Hyderabad fourth highest donor to political parties, Rs 838 crore electoral bonds purchased

By Coreena Suares  Published on  1 Nov 2019 6:22 PM GMT
Hyderabad fourth highest donor to political parties, Rs 838 crore electoral bonds purchased

Highlights

  • City wise electoral bonds sold between March 2018 to October 2019 ( 12 phases )

    1. Mumbai: Rs 1880 Cr

    2. Kolkata: Rs 1440 Cr

    3. New Delhi: Rs 919 Cr

    4. Hyderabad: Rs 838 Cr

    5. Other states ( put together): Rs 1051 Cr

    * 12313 electoral bonds worth Rs 6128 Cr sold from March 2018 to October 2019

Hyderabad: Hyderabad is the fourth highest donor to political parties, in the form of electoral bonds revealed the analysis of ADR. The city has raised bonds worth Rs 838 Crore between March 2018 to October 2019.

In April alone, Hyderabad’s SBI branches sold bonds worth Rs 338.07 crore, the highest of all.

In a revelation of sorts, since the highly debatable scheme was made available, over 12, 313 electoral bonds worth Rs 6128 Crore were sold. Mumbai tops the donor’s chart with Rs 1880 Crore bonds purchased, closely followed by Kolkata (Rs 1440Cr), Captial city New Delhi ( Rs 919 Cr) and Hyderabad Rs 838 Crore.

Interestingly, funding through the back door continued after the Lok Sabha polls, In June 2019, few days after the polls Rs 45 worth bonds was raised. And in October it jumped to Rs 232 Crore, indicating that anonymous donors continue to feed political parties financially.

A breakup into the bond purchase chain revealed the highest purchase were made in April 2019, i.e. Rs 2256. That goes without saying that funding was done before the Lok Sabha polls ( May 2019 ) followed by March Rs 1366 Cr. In the electioneering month, Rs 822 Crore worth bonds were purchased, the 3rd highest since the scheme was made available.

Out of the total Rs 6128 Crore raised, Rs 20 lie unused. The amount goes directly into the Election Commission’s kitty.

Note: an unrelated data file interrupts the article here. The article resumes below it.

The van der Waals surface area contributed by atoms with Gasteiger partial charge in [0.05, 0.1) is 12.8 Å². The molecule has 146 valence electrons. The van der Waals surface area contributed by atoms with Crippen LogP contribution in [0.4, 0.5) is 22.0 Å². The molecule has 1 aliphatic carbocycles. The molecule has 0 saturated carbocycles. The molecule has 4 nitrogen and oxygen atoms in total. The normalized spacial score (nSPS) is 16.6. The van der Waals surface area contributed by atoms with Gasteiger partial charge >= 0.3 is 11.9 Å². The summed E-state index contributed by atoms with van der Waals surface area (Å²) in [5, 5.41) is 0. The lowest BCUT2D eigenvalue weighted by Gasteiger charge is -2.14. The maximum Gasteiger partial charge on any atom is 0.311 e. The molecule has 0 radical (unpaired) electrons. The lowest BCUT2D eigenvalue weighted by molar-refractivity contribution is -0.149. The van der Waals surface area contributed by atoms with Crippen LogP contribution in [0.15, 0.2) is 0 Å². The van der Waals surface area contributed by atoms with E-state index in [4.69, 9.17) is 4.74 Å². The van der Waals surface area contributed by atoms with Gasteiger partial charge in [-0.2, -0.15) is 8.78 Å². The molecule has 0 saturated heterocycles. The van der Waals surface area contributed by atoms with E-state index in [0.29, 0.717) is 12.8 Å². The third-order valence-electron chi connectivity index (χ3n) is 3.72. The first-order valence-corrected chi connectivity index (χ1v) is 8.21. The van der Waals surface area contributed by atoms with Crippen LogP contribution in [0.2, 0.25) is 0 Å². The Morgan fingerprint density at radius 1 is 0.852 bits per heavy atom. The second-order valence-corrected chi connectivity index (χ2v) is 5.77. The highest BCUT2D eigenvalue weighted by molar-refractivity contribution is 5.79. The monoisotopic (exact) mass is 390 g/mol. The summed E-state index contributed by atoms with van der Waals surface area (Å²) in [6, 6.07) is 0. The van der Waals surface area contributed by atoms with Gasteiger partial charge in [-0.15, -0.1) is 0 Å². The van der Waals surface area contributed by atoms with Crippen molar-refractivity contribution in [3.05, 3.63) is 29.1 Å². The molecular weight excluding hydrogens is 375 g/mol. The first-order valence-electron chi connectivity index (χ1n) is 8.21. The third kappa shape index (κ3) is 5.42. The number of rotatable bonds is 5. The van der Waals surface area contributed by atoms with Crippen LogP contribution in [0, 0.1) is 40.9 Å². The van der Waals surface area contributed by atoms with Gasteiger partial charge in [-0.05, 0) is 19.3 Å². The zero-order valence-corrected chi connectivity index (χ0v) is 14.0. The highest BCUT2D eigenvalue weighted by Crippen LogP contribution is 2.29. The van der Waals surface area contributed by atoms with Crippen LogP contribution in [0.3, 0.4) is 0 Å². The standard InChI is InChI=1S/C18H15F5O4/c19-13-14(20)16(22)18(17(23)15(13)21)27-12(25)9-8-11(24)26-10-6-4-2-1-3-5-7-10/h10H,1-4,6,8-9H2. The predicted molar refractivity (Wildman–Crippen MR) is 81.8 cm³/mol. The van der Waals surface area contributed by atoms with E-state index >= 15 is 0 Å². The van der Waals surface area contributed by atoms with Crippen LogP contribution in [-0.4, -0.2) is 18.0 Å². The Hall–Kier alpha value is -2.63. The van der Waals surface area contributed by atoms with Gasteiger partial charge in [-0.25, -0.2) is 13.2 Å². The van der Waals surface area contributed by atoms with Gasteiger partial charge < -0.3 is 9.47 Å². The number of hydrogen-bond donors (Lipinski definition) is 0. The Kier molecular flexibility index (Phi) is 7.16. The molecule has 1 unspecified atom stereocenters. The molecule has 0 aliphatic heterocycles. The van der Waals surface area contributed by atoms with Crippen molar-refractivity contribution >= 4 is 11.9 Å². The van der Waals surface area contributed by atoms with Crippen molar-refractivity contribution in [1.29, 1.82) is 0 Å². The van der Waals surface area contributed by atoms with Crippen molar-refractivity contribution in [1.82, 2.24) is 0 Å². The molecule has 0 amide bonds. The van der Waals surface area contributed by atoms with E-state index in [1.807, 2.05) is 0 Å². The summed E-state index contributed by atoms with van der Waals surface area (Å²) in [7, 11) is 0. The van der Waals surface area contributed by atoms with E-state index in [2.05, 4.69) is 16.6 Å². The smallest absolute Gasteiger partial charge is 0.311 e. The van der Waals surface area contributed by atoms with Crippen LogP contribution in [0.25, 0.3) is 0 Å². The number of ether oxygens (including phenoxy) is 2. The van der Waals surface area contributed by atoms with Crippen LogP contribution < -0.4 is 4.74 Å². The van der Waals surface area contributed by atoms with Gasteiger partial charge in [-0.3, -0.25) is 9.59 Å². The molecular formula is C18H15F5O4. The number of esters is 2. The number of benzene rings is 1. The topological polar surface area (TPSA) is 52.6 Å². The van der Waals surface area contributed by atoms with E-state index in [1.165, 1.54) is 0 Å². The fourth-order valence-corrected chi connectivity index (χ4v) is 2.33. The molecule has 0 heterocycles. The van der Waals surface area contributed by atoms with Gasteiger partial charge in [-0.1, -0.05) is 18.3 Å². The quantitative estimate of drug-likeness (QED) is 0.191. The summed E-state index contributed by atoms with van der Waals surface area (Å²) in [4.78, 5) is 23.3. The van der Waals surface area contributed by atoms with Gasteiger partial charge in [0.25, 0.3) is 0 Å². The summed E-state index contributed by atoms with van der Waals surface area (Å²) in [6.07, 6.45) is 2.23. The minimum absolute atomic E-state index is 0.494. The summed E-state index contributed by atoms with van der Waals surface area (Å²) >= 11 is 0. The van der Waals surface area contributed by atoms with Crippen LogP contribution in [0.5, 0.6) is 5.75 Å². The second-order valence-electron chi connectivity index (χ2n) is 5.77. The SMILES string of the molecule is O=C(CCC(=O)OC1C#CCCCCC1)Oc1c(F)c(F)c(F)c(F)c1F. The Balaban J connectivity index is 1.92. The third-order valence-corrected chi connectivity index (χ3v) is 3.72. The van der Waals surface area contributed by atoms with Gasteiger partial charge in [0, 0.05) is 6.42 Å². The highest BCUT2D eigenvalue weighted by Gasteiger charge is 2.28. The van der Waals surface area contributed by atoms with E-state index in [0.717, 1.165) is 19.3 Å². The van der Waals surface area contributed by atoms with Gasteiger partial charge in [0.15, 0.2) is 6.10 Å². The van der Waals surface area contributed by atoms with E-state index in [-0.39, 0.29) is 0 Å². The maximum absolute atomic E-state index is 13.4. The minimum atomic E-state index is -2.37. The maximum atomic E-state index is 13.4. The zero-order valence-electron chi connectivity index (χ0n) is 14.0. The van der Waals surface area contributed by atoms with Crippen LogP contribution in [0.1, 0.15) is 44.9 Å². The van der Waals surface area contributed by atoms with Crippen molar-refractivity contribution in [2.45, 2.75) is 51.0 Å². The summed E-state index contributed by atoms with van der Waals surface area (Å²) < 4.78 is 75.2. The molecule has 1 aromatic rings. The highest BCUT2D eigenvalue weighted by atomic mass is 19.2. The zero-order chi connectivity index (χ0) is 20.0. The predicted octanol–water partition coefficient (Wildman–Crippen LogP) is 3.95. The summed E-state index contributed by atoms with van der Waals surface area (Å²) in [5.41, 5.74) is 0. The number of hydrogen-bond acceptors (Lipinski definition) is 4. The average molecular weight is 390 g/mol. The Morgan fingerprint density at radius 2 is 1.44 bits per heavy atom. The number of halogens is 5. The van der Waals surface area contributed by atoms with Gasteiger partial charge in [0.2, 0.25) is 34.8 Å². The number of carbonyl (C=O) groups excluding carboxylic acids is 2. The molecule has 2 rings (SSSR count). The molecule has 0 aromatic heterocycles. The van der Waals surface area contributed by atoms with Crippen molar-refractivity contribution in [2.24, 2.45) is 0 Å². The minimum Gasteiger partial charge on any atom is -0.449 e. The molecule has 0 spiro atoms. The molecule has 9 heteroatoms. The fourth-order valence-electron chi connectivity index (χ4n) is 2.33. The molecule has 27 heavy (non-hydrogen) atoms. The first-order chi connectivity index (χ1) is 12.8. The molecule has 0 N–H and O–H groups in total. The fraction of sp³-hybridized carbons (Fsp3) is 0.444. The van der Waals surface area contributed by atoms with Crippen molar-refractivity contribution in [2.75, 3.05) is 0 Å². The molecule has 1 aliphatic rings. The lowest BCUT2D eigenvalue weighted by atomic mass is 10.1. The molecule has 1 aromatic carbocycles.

The electoral bond scheme – which was introduced by the NDA-II government in January 2018, envisaged aimed at improving transparency and cleaning up black money. However, it garnered criticism by the Election Commission and a range of non-governmental organisations, especially election watchers.

Professor Jagdeep Chhokar – the representative of the Association of Democratic reform – an election watch body who filed a petition seeking a stay on the sale of electoral bonds, said “The high purchase of electoral bonds during the elections months indicates that a lot of money is pumped into the electioneering. However as it has been pointed out, including by the Election commission in its affidavit to the Supreme court, bonds purchases do not bring any transparency to the electoral funding a lot. As a matter of fact, these bonds raises have removed whatever resembles of transparency was there in the political funding.

He further adds, “This gateway seems to be the safest way of flushing out black money as the identification of donor is concealed and escapes from the tax net. This apart bonds are used by the corporates to fund their respective parties for benefits”.

">ADR report

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